Subscribe to the Blog with or | Post Updated: May 9th, 2014 | First Published: July 7, 2011
Posted by: Graham Smith in Categories: Blogging, Tips & Advice
A few weeks back Google announced they were supporting authorship markup—a way to connect authors with their content on the web.
This isn't really a how-to as Google provides pretty clear instructions on how to do it. All I will do is give you a little background and point you in the right direction to get started.
I have pulled out the two specific paragraphs from the above post that sum up authorship.
We [Google] now support markup that enables websites to publicly link within their site from content to author pages… An author page describes and identifies the author, and can include things like the author’s bio, photo, articles and other links.
If you run a website with authored content, you’ll want to learn about authorship markup in our Help Center. The markup uses existing standards such as HTML5 (rel=”author”) and XFN (rel=”me”) to enable search engines and other web services to identify works by the same author across the web…
Snippets from Authorship markup and web search
I was particular interested in this idea so made strides to get in on the act, and as of today my Google authorship application has been set-up, and is now in operation.
If you Google search for anything I have posted under Graham Smith such as this recent post tshirts+from+the+noun+project+ you should see my profile photo next to the search results which also conveniently links to my Google+ profile.
I think this is pretty awesome and will go a long way in providing writers and authors with more visibility during search results as well as assigning a face to whoever is looking at the results. If you also rely on your website, as I do, to attract clients then this can only be a good thing.
The other area where I think authorship will kick in will be with the growing number of +1's given to genuine sites rather than those content farms and fake logo design sites posing as legitimate logo design studios. It's no secret that these fake logo design websites have a tendency to steal the top rankings with their unruly methods which has the effect of making the hardworking, genuine and committed designers harder to find through search results.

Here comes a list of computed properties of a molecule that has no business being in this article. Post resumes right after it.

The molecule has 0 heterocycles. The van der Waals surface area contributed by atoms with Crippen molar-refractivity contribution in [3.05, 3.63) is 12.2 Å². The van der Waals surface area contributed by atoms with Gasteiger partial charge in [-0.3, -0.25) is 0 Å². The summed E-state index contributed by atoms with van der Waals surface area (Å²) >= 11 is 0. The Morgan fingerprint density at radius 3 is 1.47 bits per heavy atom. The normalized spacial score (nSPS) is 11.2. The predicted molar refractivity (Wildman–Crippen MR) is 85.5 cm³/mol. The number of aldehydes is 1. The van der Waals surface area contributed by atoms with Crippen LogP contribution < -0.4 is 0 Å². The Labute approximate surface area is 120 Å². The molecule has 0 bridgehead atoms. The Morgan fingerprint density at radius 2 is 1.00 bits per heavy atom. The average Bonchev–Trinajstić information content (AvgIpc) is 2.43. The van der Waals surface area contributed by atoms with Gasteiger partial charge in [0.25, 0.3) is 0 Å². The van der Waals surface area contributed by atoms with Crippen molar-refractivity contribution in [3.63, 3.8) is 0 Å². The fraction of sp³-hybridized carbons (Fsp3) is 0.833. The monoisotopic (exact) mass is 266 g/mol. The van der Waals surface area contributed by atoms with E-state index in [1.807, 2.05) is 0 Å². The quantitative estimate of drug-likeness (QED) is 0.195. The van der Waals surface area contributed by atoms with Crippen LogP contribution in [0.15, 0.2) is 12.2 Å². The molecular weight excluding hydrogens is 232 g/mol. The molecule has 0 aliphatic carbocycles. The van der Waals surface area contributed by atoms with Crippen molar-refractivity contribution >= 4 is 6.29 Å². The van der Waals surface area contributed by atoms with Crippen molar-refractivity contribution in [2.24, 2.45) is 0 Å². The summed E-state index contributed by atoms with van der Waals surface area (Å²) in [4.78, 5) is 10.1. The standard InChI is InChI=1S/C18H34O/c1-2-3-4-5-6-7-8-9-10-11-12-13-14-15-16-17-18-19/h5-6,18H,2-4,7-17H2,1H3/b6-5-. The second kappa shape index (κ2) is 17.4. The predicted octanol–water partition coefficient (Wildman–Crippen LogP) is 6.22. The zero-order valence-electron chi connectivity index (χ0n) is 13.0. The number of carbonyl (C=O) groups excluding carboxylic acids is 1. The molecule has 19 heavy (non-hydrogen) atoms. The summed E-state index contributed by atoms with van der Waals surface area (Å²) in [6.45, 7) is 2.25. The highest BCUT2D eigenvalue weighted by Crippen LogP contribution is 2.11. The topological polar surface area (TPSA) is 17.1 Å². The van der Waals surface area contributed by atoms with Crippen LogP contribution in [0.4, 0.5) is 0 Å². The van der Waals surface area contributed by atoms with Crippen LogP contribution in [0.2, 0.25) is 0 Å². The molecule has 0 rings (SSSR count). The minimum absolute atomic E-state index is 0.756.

Levelling Out the SEO Playing Field
The in's and out's of authorship will all become apparent when you start to read Googles help article on authorship. Once you see what is involved in the implementation of authorship on your own site you will start to see how this should start to even out the playing field, and will give power back the the genuine writers and bloggers who invest time and energy in writing and posting valuable and interesting articles for the rest of us.
Google+ Profile Linked To Authorship
- You will see how your Google+ profile—don't worry if you are not sign-up to Google+ just yet as it will work with your regular Google profile if you have one—is genetically linked to any website you own or contribute to
- you will see how it will become harder for the fake logo websites to compete as they will need to consider showing their faces and provide far more transparency than they are used to
- and you will also see that genuine writers and blog contributors will have their general image and public profile raised in search results benefiting both writer and searcher.
If you are fed up of playing catchup to the content farms and dodgy logo design websites then incorporating authorship markup on your website, I feel, is essential.
It's early days but I would rather start the engines now and get them warmed up ready for the long haul.
What You Need To Do
1. If you don't have a Google profile yet then this would be your first task as without this Google will have no idea who you are, and will not be able to validate which blogs are yours.
2. Once you have a Google profile set up then the next port of call is to read Googles help article on authorship and follow, to the letter, these instructions.